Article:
Monday, October 20, 2014

Where Have All the Women Gone?

Maybe you've seen this graph, which has been making the rounds on social media for the past few days:

It shows that the proportion of women majoring in computer science began to decline in 1984, at the same time that women in other professional and scientific fields continued to increase.

NPR's Planet Money wondered why there was such a difference between the fields of study, and they've come up with the answer. You can listen to it here (it's about 17 minutes long):

Or visit the NPR site to play it.

But the short answer is that 1984 was just a few years after personal computers were becoming common, so by that time, some of the college students studying computer science had, in effect, taken unofficial prerequisite courses in programming. Those were the students who had computers as teenagers.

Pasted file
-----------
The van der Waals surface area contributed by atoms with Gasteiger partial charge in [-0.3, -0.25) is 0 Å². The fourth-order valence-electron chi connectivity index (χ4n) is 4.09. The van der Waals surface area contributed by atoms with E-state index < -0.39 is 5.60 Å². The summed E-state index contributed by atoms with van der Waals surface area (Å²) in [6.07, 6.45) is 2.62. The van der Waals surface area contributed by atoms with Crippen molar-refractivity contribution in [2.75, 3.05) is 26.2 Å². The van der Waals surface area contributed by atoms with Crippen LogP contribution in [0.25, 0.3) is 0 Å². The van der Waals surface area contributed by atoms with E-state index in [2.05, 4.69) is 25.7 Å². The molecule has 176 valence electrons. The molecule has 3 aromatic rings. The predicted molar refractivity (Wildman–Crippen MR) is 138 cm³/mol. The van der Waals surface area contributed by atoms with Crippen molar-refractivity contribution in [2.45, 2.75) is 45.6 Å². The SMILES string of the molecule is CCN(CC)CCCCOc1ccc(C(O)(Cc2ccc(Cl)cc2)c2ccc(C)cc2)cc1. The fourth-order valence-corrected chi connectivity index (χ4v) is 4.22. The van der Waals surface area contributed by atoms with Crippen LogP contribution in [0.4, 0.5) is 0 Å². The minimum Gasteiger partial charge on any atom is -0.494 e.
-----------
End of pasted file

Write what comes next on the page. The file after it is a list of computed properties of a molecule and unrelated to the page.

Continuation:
The story then addresses why those students were likely to be men. Ads, media portrayals, Radio Shack exclusivity, and gendered family assumptions about who should have the computer all played a part.

Unfortunately, the story doesn't deal with the other aspect of the digital divide, which is income. Middle-class girls were shut out by the unofficial prerequisite, but so were low-income girls and boys, which includes the majority of students of color.

So there's more to the story. But still, worth a listen.

No comments: